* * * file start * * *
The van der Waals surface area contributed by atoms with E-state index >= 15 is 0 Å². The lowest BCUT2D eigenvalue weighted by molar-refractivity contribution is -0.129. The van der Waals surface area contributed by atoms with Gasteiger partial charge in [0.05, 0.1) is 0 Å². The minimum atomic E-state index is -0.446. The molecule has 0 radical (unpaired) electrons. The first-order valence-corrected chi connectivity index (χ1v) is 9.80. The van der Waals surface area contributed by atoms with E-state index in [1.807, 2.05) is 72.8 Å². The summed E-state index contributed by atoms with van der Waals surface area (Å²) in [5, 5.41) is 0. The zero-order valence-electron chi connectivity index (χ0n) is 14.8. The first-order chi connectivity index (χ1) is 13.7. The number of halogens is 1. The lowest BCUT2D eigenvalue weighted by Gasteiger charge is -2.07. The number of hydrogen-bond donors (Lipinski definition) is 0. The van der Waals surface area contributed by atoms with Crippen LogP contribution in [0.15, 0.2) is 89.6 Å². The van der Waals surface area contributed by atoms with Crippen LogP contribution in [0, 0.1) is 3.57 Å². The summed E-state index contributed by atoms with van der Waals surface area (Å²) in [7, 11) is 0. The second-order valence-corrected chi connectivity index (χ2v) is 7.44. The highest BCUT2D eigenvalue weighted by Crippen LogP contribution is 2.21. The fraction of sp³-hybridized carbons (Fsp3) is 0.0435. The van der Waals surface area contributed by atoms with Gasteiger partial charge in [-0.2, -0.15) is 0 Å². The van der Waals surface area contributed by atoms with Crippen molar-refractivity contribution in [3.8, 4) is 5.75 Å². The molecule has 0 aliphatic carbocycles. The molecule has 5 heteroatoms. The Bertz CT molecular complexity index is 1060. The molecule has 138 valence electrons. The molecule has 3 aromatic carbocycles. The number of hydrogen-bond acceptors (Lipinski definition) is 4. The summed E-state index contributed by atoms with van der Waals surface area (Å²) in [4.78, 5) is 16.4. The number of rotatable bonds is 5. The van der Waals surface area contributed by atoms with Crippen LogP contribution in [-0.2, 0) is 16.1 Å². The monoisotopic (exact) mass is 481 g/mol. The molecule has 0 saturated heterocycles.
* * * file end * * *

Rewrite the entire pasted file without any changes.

The van der Waals surface area contributed by atoms with E-state index >= 15 is 0 Å². The lowest BCUT2D eigenvalue weighted by molar-refractivity contribution is -0.129. The van der Waals surface area contributed by atoms with Gasteiger partial charge in [0.05, 0.1) is 0 Å². The minimum atomic E-state index is -0.446. The molecule has 0 radical (unpaired) electrons. The first-order valence-corrected chi connectivity index (χ1v) is 9.80. The van der Waals surface area contributed by atoms with E-state index in [1.807, 2.05) is 72.8 Å². The summed E-state index contributed by atoms with van der Waals surface area (Å²) in [5, 5.41) is 0. The zero-order valence-electron chi connectivity index (χ0n) is 14.8. The first-order chi connectivity index (χ1) is 13.7. The number of halogens is 1. The lowest BCUT2D eigenvalue weighted by Gasteiger charge is -2.07. The number of hydrogen-bond donors (Lipinski definition) is 0. The van der Waals surface area contributed by atoms with Crippen LogP contribution in [0.15, 0.2) is 89.6 Å². The van der Waals surface area contributed by atoms with Crippen LogP contribution in [0, 0.1) is 3.57 Å². The summed E-state index contributed by atoms with van der Waals surface area (Å²) in [7, 11) is 0. The second-order valence-corrected chi connectivity index (χ2v) is 7.44. The highest BCUT2D eigenvalue weighted by Crippen LogP contribution is 2.21. The fraction of sp³-hybridized carbons (Fsp3) is 0.0435. The van der Waals surface area contributed by atoms with Gasteiger partial charge in [-0.2, -0.15) is 0 Å². The van der Waals surface area contributed by atoms with Crippen molar-refractivity contribution in [3.8, 4) is 5.75 Å². The molecule has 0 aliphatic carbocycles. The molecule has 5 heteroatoms. The Bertz CT molecular complexity index is 1060. The molecule has 138 valence electrons. The molecule has 3 aromatic carbocycles. The number of hydrogen-bond acceptors (Lipinski definition) is 4. The summed E-state index contributed by atoms with van der Waals surface area (Å²) in [4.78, 5) is 16.4. The number of rotatable bonds is 5. The van der Waals surface area contributed by atoms with Crippen LogP contribution in [-0.2, 0) is 16.1 Å². The monoisotopic (exact) mass is 481 g/mol. The molecule has 0 saturated heterocycles.